‘Distributed Labour: Socialising Infrastructures Through Engineering Work in Chennai’. In Labouring Urban Infrastructures, A digital magazine published from the Labouring Urban Infrastructures workshop. Durham University. June 2019.

‘Local Waterscapes & Global Technologies: Micropolitics of Sustainability in Chennai’. Annual Workshop & Working Paper Series. SOAS South Asia Institute, London. June 2015

In popular media

‘Exploring Chennai, City of Fish’. In Whetstone Journal. 2 October 2020


I invite inquiries from students interested in pursuing a PhD on the following topics, broadly defined. I’m happy to work with students in developing their research proposal and seeking funding. But, please do prepare a draft of your proposal (it does not have to meet any specific expectation of format, length or language) when approaching me. I’m also happy to support, to the best of my ability, any issues related to visas, care and other responsibilities etc.

Non-exhaustive list of topics:

Urban water & nature

Rivers, coastal and oceanic geographies

Fishers, fishing and foraging

Animal, marine life, insect and plant geographies

Food geographies

Infrastructure, techno-politics, political ecology, science & technology studies

Environmental politics, urban political movements

Environmental justice, caste/race/gender & the environment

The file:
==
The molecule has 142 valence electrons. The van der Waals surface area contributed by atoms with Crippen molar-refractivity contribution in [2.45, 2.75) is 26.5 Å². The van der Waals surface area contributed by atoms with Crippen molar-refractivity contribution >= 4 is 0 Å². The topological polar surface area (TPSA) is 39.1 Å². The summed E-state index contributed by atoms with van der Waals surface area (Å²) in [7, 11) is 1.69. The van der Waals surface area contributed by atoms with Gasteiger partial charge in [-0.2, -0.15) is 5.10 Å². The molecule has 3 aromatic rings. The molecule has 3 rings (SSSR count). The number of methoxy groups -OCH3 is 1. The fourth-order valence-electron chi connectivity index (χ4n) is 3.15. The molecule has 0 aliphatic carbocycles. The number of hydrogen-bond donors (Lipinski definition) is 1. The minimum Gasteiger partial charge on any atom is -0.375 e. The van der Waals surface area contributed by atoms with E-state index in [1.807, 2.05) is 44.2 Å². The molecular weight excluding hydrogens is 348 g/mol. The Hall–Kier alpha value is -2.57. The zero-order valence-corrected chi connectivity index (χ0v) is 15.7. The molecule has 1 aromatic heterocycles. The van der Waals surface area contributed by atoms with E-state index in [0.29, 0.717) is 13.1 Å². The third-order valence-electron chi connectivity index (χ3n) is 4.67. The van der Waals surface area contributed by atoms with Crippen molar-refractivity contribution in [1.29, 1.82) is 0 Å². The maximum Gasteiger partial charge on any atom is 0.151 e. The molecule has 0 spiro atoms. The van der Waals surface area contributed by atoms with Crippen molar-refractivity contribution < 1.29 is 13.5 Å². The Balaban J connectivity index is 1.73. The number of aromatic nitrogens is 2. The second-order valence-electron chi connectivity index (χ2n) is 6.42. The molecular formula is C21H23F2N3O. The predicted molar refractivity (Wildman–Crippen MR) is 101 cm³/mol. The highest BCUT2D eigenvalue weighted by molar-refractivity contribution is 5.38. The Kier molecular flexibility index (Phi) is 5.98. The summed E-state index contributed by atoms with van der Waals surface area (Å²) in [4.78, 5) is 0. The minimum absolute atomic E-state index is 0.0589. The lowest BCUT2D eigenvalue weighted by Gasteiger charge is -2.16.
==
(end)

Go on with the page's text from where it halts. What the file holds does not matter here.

Caste, socio-spatial alterity, identity, community & belonging

Public Engagement


In 2020-21, when the pandemic confined work to the space of the home, I initiated, hosted and produced a podcast series titled ‘Alainagaram’ (alai: wave, nagaram: city), discussing urbanism on and along sea. It was funded by the Leverhulme Trust and an Impact Grant from LSE Research & Innovation. It is currently hosted on my website and is available to listen from Google & Spotify.

Coastal community cookbook

I’m in the process of publishing a cookbook that narrates food, labour and ecology from the coastal community in Chennai. The idea of the cookbook originated from research participants in response to a climate of dominant caste and capitalist marginalisation of fishing labour & the cultures of alterity this has engendered in the city. Funded by the Antipode ‘Right to the Discipline’ Grant, it will be affordably priced for readers in Chennai, and launched at the Chennai Book Fair 2023, with accompanying discussion on topics of caste, food & labour in the city. It will also be made available in the UK through arrangements with the publisher